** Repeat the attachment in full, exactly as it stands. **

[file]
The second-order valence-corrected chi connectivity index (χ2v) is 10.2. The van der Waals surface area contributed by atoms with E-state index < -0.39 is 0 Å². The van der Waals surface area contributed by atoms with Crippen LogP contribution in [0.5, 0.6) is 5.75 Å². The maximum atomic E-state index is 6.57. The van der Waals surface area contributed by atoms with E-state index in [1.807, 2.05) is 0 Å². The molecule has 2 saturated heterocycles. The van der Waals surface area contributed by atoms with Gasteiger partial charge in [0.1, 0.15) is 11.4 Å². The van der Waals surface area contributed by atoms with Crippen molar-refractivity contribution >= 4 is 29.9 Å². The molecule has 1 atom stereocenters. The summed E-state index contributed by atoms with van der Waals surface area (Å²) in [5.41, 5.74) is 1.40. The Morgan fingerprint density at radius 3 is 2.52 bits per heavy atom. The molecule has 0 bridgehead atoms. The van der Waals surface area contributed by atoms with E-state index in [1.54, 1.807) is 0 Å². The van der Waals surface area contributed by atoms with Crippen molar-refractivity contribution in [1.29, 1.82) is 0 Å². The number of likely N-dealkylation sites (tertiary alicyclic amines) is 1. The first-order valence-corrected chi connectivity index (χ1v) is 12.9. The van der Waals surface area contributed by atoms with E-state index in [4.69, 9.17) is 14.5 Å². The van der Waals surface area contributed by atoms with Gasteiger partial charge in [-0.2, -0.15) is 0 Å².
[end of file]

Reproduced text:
The second-order valence-corrected chi connectivity index (χ2v) is 10.2. The van der Waals surface area contributed by atoms with E-state index < -0.39 is 0 Å². The van der Waals surface area contributed by atoms with Crippen LogP contribution in [0.5, 0.6) is 5.75 Å². The maximum atomic E-state index is 6.57. The van der Waals surface area contributed by atoms with E-state index in [1.807, 2.05) is 0 Å². The molecule has 2 saturated heterocycles. The van der Waals surface area contributed by atoms with Gasteiger partial charge in [0.1, 0.15) is 11.4 Å². The van der Waals surface area contributed by atoms with Crippen molar-refractivity contribution >= 4 is 29.9 Å². The molecule has 1 atom stereocenters. The summed E-state index contributed by atoms with van der Waals surface area (Å²) in [5.41, 5.74) is 1.40. The Morgan fingerprint density at radius 3 is 2.52 bits per heavy atom. The molecule has 0 bridgehead atoms. The van der Waals surface area contributed by atoms with E-state index in [1.54, 1.807) is 0 Å². The van der Waals surface area contributed by atoms with Crippen molar-refractivity contribution in [1.29, 1.82) is 0 Å². The number of likely N-dealkylation sites (tertiary alicyclic amines) is 1. The first-order valence-corrected chi connectivity index (χ1v) is 12.9. The van der Waals surface area contributed by atoms with E-state index in [4.69, 9.17) is 14.5 Å². The van der Waals surface area contributed by atoms with Gasteiger partial charge in [-0.2, -0.15) is 0 Å².